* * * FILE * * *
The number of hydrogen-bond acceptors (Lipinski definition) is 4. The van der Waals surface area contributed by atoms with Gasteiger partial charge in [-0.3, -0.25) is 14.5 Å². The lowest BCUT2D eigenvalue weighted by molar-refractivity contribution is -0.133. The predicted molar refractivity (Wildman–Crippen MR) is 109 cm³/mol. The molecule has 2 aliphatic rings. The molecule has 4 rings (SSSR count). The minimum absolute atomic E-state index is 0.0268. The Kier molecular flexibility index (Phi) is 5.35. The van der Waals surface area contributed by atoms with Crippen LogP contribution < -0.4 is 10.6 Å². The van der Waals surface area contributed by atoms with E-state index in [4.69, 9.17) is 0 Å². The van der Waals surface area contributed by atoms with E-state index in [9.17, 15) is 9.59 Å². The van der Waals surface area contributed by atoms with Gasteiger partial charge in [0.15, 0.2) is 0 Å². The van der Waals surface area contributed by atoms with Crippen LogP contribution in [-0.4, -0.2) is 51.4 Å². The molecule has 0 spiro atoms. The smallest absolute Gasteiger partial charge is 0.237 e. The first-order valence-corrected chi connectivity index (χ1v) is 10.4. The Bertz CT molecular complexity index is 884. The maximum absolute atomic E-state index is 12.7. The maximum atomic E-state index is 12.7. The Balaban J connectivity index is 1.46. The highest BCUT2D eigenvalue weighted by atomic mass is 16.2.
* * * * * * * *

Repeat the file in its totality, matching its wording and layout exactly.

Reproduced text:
The number of hydrogen-bond acceptors (Lipinski definition) is 4. The van der Waals surface area contributed by atoms with Gasteiger partial charge in [-0.3, -0.25) is 14.5 Å². The lowest BCUT2D eigenvalue weighted by molar-refractivity contribution is -0.133. The predicted molar refractivity (Wildman–Crippen MR) is 109 cm³/mol. The molecule has 2 aliphatic rings. The molecule has 4 rings (SSSR count). The minimum absolute atomic E-state index is 0.0268. The Kier molecular flexibility index (Phi) is 5.35. The van der Waals surface area contributed by atoms with Crippen LogP contribution < -0.4 is 10.6 Å². The van der Waals surface area contributed by atoms with E-state index in [4.69, 9.17) is 0 Å². The van der Waals surface area contributed by atoms with E-state index in [9.17, 15) is 9.59 Å². The van der Waals surface area contributed by atoms with Gasteiger partial charge in [0.15, 0.2) is 0 Å². The van der Waals surface area contributed by atoms with Crippen LogP contribution in [-0.4, -0.2) is 51.4 Å². The molecule has 0 spiro atoms. The smallest absolute Gasteiger partial charge is 0.237 e. The first-order valence-corrected chi connectivity index (χ1v) is 10.4. The Bertz CT molecular complexity index is 884. The maximum absolute atomic E-state index is 12.7. The maximum atomic E-state index is 12.7. The Balaban J connectivity index is 1.46. The highest BCUT2D eigenvalue weighted by atomic mass is 16.2.